The people in Marketing should also be made aware of this situation. Worse than getting no reply is getting incorrect information. "Yes, the plane will take off in half an hour" or "No, don't worry, in two hours you will be in Riyadh!" This does not placate or satisfy passengers waiting for hours. They want exact times. They will not be satisfied with anything less. Nor should they be. Their money has been taken. Where is the promised service?
Nor will they have any desire for letters from the public relations department or customer services. They have had enough of such empty communiqus. These letters discredit the signature of the heads of these departments when they appear almost daily in "letters to the editor" columns of papers. What is needed is a professional and frank appraisal of services and it is needed immediately. Followed by corrective actions.
In an age of speedy global communication and high-quality service, our national airline should not be found wanting. It has some very dedicated and professional staff who could work in any airline anywhere. This dedicated core should evaluate present conditions and come up with speedy solutions. We don't want committees to be set up. We want "task forces" authorized to take immediate action. Only this will offer a solution, however limited it may be.
Having said all this, I also firmly believe that many of Saudia's problems in reservations, marketing and services are the result of an irresponsible and uncaring public.
I cannot remember the last time I phoned reservations and was told "Yes you may book a seat for Riyadh" or even Timbuktu! It's always full. Any season, off-season, rainy season - it just doesn't matter!!
I think - and even know for a fact - that many people book on four or five flights and do not bother to cancel any. There are even a small minority of those who obtain their boarding passes and still do not show up for the flight. Yes, I agree; there are emergencies in some cases. However, I attribute much of this to a callous and indifferent public. These people cause the airline suffering and embarrassment.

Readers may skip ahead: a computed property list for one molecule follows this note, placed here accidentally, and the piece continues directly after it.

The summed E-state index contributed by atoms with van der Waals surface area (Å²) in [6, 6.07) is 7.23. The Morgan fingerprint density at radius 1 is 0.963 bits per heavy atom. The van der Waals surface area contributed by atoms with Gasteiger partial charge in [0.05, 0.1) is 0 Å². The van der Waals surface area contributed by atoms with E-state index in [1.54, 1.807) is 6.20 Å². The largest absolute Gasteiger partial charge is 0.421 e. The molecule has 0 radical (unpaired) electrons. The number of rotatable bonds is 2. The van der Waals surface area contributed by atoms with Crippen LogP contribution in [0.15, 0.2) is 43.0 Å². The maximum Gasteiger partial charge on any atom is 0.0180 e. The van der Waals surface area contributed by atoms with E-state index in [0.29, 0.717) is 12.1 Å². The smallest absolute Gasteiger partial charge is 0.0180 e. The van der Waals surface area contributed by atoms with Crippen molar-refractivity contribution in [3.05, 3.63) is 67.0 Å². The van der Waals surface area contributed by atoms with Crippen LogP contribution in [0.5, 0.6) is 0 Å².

As an astute observer of human behavior - though not an anthropologist - I find that in many ways we the traveling public contribute to confusion. Yes, the airline is to blame for certain shortcomings. But we also add to their problems and create some others.
On a recent flight from Jeddah to Cairo, as the plane landed and was taxiing a young man stood up, removed his bag from the overhead compartment and placed it in the aisle. We all know that passengers should remain seated with seat belts fastened until the aircraft has come to a complete stop. The stewardess rushed to him and asked him to remove it, citing safety reasons. He refused and after further requests, the stewardess went away. In the meantime - and as the plane was slowly taxiing - the passengers from the rear were rushing towards the front, pushing and shoving others. Another young man who must have been frustrated (yes, this flight had been delayed almost six hours) started climbing onto the seats and jumping over them like Cheetah, Tarzan's monkey. His head-dress was flying in every direction. I swear I am not exaggerating my description. There is surely no justification for such behavior from a normal human being.
The question is: Did the six hour delay trigger all this? I don't know.
What I believe should be done right now is to re-establish customer confidence while at the same time trying to ensure that flights if not on time, experience only acceptable delays.
Saudi Arabian Airlines was, is and - God-willing - will be a great airline. It is headed by some fine people who possess the vision, skills and the ability to turn it around and make it into a first class world class airline. Let us help them do it.